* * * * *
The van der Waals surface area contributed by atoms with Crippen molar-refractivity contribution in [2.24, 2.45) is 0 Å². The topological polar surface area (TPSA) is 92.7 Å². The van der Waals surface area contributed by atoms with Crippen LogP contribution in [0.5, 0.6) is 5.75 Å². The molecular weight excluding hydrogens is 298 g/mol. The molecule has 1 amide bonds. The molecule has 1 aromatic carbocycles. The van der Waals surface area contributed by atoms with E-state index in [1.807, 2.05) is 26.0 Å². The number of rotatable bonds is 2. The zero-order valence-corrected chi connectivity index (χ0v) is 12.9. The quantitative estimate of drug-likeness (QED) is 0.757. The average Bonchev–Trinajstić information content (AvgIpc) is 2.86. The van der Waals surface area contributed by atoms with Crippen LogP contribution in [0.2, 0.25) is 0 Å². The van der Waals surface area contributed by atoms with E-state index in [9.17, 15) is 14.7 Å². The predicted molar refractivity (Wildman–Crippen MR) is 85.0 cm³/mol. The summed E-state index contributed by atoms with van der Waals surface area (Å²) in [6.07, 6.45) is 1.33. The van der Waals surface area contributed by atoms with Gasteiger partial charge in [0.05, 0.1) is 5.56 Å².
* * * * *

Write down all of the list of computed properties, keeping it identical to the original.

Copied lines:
The van der Waals surface area contributed by atoms with Crippen molar-refractivity contribution in [2.24, 2.45) is 0 Å². The topological polar surface area (TPSA) is 92.7 Å². The van der Waals surface area contributed by atoms with Crippen LogP contribution in [0.5, 0.6) is 5.75 Å². The molecular weight excluding hydrogens is 298 g/mol. The molecule has 1 amide bonds. The molecule has 1 aromatic carbocycles. The van der Waals surface area contributed by atoms with E-state index in [1.807, 2.05) is 26.0 Å². The number of rotatable bonds is 2. The zero-order valence-corrected chi connectivity index (χ0v) is 12.9. The quantitative estimate of drug-likeness (QED) is 0.757. The average Bonchev–Trinajstić information content (AvgIpc) is 2.86. The van der Waals surface area contributed by atoms with Crippen LogP contribution in [0.2, 0.25) is 0 Å². The van der Waals surface area contributed by atoms with E-state index in [9.17, 15) is 14.7 Å². The predicted molar refractivity (Wildman–Crippen MR) is 85.0 cm³/mol. The summed E-state index contributed by atoms with van der Waals surface area (Å²) in [6.07, 6.45) is 1.33. The van der Waals surface area contributed by atoms with Gasteiger partial charge in [0.05, 0.1) is 5.56 Å².